Academic year
2021/2022 Syllabus of previous years
Official course title
Course code
CT0429 (AF:306331 AR:172470)
On campus classes
ECTS credits
Degree level
Bachelor's Degree Programme
Educational sector code
1st Semester
Course year
Go to Moodle page
This course belongs to the interdisciplinary educational activities of the Data Science curriculum of the Bachelor in Informatics. The course is designed to give a panoramic view of several tools available for predictive modeling, at an intermediate level.
The course covers the main concepts in linear models and generalized linear models and possibly further extension of these modelling frameworks. The focus is placed on providing the main insights on the statistical/mathematical foundations of the models and on showing the effective implementation of the methods through the use of statistical software. This is achieved by a mixture of theory and reproducible code. Real data examples and case studies are also introduced.
* General competences

Identify the most appropriate data analysis techniques for each problem and know how to apply the techniques for the analysis, design and solution of the problems.
Apply data processing techniques to real data of (possible) large size using suitable statistical software
Be able to generate new ideas (creativity) and anticipate new situations, in the contexts of data analysis and decision making.

* Specific competences

Use classic results of inference and regression as a basis for advanced methods of prediction and classification.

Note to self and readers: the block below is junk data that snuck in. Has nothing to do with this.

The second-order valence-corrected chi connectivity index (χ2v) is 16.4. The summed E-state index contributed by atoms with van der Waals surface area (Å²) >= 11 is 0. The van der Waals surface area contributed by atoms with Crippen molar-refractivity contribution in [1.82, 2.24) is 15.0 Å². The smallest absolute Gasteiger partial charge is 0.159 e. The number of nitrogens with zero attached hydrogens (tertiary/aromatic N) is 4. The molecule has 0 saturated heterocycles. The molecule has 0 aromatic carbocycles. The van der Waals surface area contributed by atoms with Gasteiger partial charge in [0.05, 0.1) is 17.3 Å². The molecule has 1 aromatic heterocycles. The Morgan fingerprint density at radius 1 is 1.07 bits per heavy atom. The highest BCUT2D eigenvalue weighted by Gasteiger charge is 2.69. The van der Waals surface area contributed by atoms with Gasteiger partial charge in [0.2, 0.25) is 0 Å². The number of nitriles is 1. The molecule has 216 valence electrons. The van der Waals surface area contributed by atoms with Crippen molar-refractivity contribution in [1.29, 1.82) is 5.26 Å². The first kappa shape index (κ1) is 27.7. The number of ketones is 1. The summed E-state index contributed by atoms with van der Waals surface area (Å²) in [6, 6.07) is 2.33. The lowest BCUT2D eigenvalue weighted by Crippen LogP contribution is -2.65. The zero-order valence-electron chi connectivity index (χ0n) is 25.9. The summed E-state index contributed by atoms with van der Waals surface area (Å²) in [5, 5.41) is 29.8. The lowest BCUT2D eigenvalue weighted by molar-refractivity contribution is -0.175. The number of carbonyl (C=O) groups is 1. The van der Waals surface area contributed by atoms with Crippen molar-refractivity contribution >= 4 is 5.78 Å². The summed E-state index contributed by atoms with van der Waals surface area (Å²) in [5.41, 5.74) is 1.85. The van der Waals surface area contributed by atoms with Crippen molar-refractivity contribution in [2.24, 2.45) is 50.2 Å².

Be able to interpret and present the results of a statistical analysis.
Identify and select the appropriate software tools for the treatment of data.
Correctly identify the type of statistical problem corresponding to certain objectives and data, as well as the most appropriate methodologies to apply to the given objectives and data.
Know how to design specific data processing systems for a type of statistical problem (classification, estimation, prediction, etc.)
Use advanced linear algebra knowledge for its application in methods for analysing data.
Students are assumed to have reached the learning objectives of the courses
Calculus 1
Calculus 2
Probability and Statistics
Data Analysis
although it is not formally required to have passed the examination.
1. Introduction
1.1 Course overview
1.2 What is predictive modeling ?
1.3 General notation and background

2. Linear models I: simple and multiple linear model
2.1 Model formulation and least squares
2.2 Assumptions of the model
2.3 Inference for model parameters
2.4 Prediction
2.6 Model fit

3. Linear models II: model selection, extensions, and diagnostics
3.1 Model selection
3.2 Use of qualitative predictors
3.3 Nonlinear relationships
3.4 Model diagnostics
3.5 Dimension reduction techniques

4. Generalized linear models
4.1 Model formulation and estimation
4.2 Inference for model parameters
4.3 Prediction
4.4 Deviance
4.5 Model selection
4.6 Model diagnostics

The program might be slightly modified during the semester. Students are encouraged to actively request for the course to also cover specific statistical questions of interest.
Julian J. Faraway, 2014. Linear Models with R Second Edition, Chapman and Hall/CRC
Julian J. Faraway, 2016. Extending the Linear Model with R: Generalized Linear, Mixed Effects and Nonparametric Regression Models, Second Edition Chapman and Hall/CRC
James, Gareth, Daniela Witten, Trevor Hastie, and Robert Tibshirani. 2013. An Introduction to Statistical Learning. Springer
The achievement of the course objectives is assessed through a written exam. The exam consists exercises designed to measure
1. the theoretical knowledge of the course topics,
2. the ability to apply them for solving real data problems.
3. the ability to use R and interpret its output to solve real data problems.
During the written test the use of books, notes, or electronic media is *not* allowed.
The lessons consist on a mixture of theory (methods description) and practice (implementation and practical usage of methods). The implementation of the methods is done with the statistical language R. Students are encouraged to bring their own laptops and to experience with the code during some parts of the lessons.
Definitive programme.
Last update of the programme: 05/03/2021